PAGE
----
Smart service sales people make the most positive first impressions they possibly can.
They make the effort because a solid first impression is an essential tenet of successful selling — not to mention something their competitors often overlook.
Furthermore, savvy automotive service providers try to meet or exceed consumers' expectations wherever possible. Making a positive first impression is the initial step toward that important goal.
In my last column (“Never underestimate value of first impression,” July 4 Tire Business), I focused on how the “curb appeal” of your property and facility should welcome rather than repulse motorists. The overall appearance of your business could make or break that initial impression, so take the matter to heart.
For the sake of discussion, let's say that your building, grounds and signage were positive enough to draw the motorist to the door. (Experience shows that this even applies to referrals. Sorry, more than one referral has been scared away by a threadbare-looking facility!) Next, the sales prospect comes face to face with you and your staff. What happens then?
Now we'll change our focus from the overall facility to its crew. Try to be as impartial as humanly possible. Then take a long, hard look at the sales staff of your tire dealership or service shop. Or you might get reactions to them from trusted colleagues. At first glance, do your staffers make a positive, professional, welcoming first impression? What image are they telegraphing to sales prospects — motorists — who enter your business?
Let me offer some perspective before I continue. Forget the auto service business for the moment. Instead, just consider common social interactions. For better or worse, people begin judging other people the moment they lay eyes on them. If that occurs in the non-automotive world, rest assured that it happens at your business too.
Folks begin taking account of traits such as eye contact: Do you establish and maintain eye contact? If you don't, then you risk being labeled as untrustworthy or discourteous.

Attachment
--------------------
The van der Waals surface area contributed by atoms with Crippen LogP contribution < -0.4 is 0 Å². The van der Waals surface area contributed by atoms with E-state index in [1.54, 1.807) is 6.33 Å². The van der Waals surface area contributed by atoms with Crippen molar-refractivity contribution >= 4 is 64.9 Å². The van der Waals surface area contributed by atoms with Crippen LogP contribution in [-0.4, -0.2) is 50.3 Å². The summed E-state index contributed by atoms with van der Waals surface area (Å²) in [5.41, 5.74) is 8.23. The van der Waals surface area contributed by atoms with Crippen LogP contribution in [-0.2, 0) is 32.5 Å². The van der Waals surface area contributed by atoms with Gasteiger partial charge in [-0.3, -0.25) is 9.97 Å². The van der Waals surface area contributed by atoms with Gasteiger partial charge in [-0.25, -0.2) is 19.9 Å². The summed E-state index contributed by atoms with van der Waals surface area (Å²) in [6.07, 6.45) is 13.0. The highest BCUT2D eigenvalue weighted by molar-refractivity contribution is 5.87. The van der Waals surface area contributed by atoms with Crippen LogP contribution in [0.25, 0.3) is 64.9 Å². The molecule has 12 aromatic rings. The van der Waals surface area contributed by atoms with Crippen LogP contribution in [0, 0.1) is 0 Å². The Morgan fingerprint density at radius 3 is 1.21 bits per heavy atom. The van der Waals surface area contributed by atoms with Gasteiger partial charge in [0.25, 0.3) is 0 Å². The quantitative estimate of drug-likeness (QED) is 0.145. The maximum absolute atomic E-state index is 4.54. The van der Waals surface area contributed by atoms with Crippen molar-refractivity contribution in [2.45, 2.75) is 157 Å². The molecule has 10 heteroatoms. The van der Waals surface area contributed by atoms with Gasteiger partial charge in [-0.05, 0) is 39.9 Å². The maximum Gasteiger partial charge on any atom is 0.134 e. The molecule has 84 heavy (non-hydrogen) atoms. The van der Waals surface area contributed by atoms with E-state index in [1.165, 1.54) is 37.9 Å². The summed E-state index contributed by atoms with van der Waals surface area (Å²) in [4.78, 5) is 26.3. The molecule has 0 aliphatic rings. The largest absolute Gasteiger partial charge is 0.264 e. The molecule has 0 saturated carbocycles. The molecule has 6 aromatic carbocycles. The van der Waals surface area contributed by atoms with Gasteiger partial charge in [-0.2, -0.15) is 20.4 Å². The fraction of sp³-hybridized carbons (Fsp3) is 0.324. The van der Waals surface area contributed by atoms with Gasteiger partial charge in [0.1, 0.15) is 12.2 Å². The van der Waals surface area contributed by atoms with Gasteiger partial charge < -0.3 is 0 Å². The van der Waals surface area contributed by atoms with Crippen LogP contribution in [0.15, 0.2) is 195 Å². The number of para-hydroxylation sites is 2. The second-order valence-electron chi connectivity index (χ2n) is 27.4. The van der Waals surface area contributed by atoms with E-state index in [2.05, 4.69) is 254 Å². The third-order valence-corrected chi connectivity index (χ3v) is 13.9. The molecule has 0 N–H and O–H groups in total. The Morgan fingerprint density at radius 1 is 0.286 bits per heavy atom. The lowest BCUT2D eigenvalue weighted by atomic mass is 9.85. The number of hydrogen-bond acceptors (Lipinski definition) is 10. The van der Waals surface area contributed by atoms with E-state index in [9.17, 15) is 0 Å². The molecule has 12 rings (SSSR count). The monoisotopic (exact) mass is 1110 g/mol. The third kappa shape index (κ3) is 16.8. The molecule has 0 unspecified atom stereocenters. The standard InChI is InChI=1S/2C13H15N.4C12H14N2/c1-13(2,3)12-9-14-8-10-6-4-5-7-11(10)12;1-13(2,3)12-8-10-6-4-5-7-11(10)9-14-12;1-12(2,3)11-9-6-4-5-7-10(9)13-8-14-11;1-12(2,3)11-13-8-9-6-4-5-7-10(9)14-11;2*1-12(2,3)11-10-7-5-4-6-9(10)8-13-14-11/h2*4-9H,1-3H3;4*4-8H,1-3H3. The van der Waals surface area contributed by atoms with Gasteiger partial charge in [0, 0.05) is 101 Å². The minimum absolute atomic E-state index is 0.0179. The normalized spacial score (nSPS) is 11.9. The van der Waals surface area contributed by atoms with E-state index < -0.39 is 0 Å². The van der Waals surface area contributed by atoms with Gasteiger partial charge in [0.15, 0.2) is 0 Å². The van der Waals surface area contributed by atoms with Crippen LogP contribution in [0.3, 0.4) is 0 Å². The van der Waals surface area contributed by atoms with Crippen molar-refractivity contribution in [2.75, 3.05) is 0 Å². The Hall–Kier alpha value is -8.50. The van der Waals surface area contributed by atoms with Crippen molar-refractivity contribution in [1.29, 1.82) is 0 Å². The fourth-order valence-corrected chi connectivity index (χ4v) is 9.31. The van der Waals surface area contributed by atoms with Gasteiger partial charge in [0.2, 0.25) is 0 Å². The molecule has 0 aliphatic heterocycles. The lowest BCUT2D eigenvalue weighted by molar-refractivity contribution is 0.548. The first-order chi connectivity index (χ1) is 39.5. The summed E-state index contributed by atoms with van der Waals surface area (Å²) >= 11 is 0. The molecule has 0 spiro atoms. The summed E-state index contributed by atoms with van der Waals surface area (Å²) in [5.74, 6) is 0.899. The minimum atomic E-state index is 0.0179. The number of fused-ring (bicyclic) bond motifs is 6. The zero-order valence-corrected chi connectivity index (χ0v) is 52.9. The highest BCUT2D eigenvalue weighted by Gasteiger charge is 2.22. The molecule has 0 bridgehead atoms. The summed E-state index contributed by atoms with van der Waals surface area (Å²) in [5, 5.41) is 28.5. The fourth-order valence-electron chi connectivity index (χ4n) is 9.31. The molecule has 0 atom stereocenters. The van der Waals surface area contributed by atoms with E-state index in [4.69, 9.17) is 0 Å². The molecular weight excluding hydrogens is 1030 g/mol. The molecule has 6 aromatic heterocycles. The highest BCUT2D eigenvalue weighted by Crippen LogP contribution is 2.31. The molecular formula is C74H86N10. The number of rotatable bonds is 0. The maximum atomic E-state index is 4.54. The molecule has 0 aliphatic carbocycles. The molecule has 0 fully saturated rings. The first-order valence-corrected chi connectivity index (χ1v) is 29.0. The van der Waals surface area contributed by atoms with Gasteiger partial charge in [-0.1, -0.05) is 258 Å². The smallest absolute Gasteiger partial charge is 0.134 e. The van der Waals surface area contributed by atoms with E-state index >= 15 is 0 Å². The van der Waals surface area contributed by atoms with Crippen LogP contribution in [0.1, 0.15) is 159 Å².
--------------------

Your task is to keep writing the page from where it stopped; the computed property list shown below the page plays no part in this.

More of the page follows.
What's more, recognize that people who are meeting you for the first time quickly appraise your personal appearance. For instance, do you appear well-groomed or ill-kept — possibly even slovenly? To many people, good grooming telegraphs personal pride and self-confidence.
On the other hand, a messy appearance may suggest a careless, devil-may-care attitude. That's not the attitude a motorist wants when handing you the keys to a $50,000 piece of machinery.
The majority of people purchasing automotive services are women who, let's face it, tend to be much more critical of appearance than men are.
Personal appearance includes a person's clothing. Does your attire and your staff's project pride and professionalism? Akin to grooming issues, many people at heart do believe that “clothes make the man.” Dirty, worn, ill-fitting and/or inappropriate attire project a variety of negative traits that don't earn motorists' trust.
Remember that to motorists of a certain age, professional attire projects a minimum level of respect. But attire deemed improper presents a damning sign of disrespect.
The art and science of making a positive first impression is a big topic, but within this brief discussion, I should emphasize personal demeanor and overall attitude before I wrap up.
When your sales people project a sunny, cheerful outlook, it goes a long way toward calming concerned or upset motorists.
A helpful, sympathetic tone of voice and friendly body language are giant steps toward earning trust. Remember, you're asking a stranger to trust you with their automotive pride and joy.
Making a positive first impression can't address every issue facing your tire dealership or service shop, but most people aren't likely to spend money unless you win them over.
If you don't, there's lots of competition up the road eager to convince motorists of their capabilities.